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KCG CEO focused on turnaround as broker closes corporate bond market-making biz

KCG Holdings Inc. is not pursuing companywide strategic options, but it has decided to shutter the corporate bond market-making business as part of an ongoing product review, according to CEO Daniel Coleman.

KCG's market-making business — its largest revenue-generating segment — produced a pretax loss of $8.5 million during the fourth quarter of 2016. This marked the second straight quarter in which market making reported a loss.

KCG as a whole was able to report consolidated pretax earnings of $309.9 million in the fourth quarter of 2016 in part because of its Bats Global Markets Inc. stake sale, which generated a pretax gain of $331.0 million. But Coleman during an earnings conference call admitted he was disappointed with operating results in the most recently completed quarter.

Given the challenges to its business, an analyst asked if KCG would consider pursuing strategic options. Coleman said he believes KCG can create a scalable company, and that "dwarfs any other strategic opportunity."

"We are not focused on other opportunities than turning this business around and growing revenues," he said.

Coleman noted that some headwinds have started to abate. For instance, he said the difficult operating conditions the company faced in September 2016 continued into the following month, but revenue capture for its U.S. equities market-making business reverted to historical levels in the last two months of that year.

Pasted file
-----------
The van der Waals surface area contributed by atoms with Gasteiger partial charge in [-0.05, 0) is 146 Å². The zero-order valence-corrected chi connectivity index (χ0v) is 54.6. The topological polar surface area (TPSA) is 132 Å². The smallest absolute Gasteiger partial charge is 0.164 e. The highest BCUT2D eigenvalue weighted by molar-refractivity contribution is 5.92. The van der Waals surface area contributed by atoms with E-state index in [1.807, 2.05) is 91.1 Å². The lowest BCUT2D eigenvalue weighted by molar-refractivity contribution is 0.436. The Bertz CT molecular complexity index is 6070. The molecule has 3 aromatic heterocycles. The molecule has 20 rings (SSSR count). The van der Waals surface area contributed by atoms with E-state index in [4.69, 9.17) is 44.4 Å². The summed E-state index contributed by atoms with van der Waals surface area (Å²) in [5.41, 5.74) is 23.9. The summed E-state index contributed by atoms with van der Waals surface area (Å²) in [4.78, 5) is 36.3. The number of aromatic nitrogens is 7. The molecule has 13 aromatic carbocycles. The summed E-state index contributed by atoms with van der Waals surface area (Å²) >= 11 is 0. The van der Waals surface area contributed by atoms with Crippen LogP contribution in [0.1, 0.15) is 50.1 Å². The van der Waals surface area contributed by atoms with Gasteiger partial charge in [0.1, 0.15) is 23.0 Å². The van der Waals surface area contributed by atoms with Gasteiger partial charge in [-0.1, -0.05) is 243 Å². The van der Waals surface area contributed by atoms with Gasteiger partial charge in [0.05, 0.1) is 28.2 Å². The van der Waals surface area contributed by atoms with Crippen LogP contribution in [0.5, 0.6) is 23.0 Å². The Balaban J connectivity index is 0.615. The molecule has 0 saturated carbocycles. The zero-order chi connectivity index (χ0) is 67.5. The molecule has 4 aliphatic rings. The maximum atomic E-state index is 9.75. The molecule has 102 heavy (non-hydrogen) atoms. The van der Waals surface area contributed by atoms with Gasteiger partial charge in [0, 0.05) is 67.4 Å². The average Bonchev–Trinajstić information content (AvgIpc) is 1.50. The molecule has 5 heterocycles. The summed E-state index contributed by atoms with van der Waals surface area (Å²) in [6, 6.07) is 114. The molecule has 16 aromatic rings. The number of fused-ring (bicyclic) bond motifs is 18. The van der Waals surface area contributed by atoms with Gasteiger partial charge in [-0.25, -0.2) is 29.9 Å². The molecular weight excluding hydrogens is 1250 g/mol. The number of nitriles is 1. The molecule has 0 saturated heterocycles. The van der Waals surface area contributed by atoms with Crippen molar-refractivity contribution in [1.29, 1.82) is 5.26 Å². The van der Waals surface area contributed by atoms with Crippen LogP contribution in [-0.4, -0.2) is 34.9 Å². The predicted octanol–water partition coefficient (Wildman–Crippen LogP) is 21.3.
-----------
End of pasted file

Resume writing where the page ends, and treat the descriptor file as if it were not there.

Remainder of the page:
"KCG's core revenue driver is still intact," he said.

Coleman said KCG management team members were concerned about declining revenues from non-U.S. equities market-making offerings and were reviewing those products. Non-U.S. equities products made up about 15% of KCG's market-making revenue in 2016, but gross revenue from those products dropped to about $117 million in 2016 from about $175 million in 2015, Coleman said.

The review led to the determination that KCG would shut down the corporate bond business. Coleman called the move a hard decision. However, he believes the shuttering of the business will better allow the company to "re-engineer KCG's trading architecture" in an effort to create processes and technology that can make marginal businesses profitable.

Even with the closing of the corporate bond business, Coleman expects the non-U.S. equities business to generate higher revenue in 2017. He said the expectation for higher revenue is partly dependent on the operating environment and noted that higher interest rates should help.

But he added that revenue growth from non-U.S. equities market making was not completely dependent on the environment. Coleman said he was optimistic that investments the company has made in Europe and the U.S. would pay off in 2017 "even if the environment is unchanged."